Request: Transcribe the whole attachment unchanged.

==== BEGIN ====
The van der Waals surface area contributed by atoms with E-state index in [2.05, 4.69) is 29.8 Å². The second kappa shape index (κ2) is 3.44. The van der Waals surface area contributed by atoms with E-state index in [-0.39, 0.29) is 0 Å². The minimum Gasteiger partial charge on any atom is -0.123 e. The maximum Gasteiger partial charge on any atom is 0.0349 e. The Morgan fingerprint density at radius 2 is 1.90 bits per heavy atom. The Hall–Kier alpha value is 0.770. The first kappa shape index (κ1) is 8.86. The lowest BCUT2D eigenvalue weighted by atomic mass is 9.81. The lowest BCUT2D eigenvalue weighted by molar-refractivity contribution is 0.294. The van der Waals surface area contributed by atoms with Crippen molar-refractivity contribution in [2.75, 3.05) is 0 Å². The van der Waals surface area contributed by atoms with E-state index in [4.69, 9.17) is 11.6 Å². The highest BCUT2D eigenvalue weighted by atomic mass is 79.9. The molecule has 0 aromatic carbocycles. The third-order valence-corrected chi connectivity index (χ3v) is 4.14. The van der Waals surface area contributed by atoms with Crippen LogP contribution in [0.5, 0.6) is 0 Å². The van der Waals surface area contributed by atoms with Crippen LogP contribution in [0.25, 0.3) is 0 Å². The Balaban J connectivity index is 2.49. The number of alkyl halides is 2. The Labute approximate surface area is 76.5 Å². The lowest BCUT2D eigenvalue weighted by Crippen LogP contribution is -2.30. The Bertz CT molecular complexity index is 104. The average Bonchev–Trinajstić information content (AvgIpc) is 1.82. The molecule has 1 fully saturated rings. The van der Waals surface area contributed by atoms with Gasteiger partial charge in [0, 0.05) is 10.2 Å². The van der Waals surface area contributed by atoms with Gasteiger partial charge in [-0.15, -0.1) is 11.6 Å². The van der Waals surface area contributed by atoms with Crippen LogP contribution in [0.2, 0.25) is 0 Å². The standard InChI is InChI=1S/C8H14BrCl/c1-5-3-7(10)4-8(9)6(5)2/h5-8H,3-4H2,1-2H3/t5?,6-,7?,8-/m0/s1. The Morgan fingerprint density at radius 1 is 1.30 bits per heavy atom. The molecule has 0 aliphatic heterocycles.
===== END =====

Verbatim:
The van der Waals surface area contributed by atoms with E-state index in [2.05, 4.69) is 29.8 Å². The second kappa shape index (κ2) is 3.44. The van der Waals surface area contributed by atoms with E-state index in [-0.39, 0.29) is 0 Å². The minimum Gasteiger partial charge on any atom is -0.123 e. The maximum Gasteiger partial charge on any atom is 0.0349 e. The Morgan fingerprint density at radius 2 is 1.90 bits per heavy atom. The Hall–Kier alpha value is 0.770. The first kappa shape index (κ1) is 8.86. The lowest BCUT2D eigenvalue weighted by atomic mass is 9.81. The lowest BCUT2D eigenvalue weighted by molar-refractivity contribution is 0.294. The van der Waals surface area contributed by atoms with Crippen molar-refractivity contribution in [2.75, 3.05) is 0 Å². The van der Waals surface area contributed by atoms with E-state index in [4.69, 9.17) is 11.6 Å². The highest BCUT2D eigenvalue weighted by atomic mass is 79.9. The molecule has 0 aromatic carbocycles. The third-order valence-corrected chi connectivity index (χ3v) is 4.14. The van der Waals surface area contributed by atoms with Crippen LogP contribution in [0.5, 0.6) is 0 Å². The van der Waals surface area contributed by atoms with Crippen LogP contribution in [0.25, 0.3) is 0 Å². The Balaban J connectivity index is 2.49. The number of alkyl halides is 2. The Labute approximate surface area is 76.5 Å². The lowest BCUT2D eigenvalue weighted by Crippen LogP contribution is -2.30. The Bertz CT molecular complexity index is 104. The average Bonchev–Trinajstić information content (AvgIpc) is 1.82. The molecule has 1 fully saturated rings. The van der Waals surface area contributed by atoms with Gasteiger partial charge in [0, 0.05) is 10.2 Å². The van der Waals surface area contributed by atoms with Gasteiger partial charge in [-0.15, -0.1) is 11.6 Å². The van der Waals surface area contributed by atoms with Crippen LogP contribution in [0.2, 0.25) is 0 Å². The standard InChI is InChI=1S/C8H14BrCl/c1-5-3-7(10)4-8(9)6(5)2/h5-8H,3-4H2,1-2H3/t5?,6-,7?,8-/m0/s1. The Morgan fingerprint density at radius 1 is 1.30 bits per heavy atom. The molecule has 0 aliphatic heterocycles.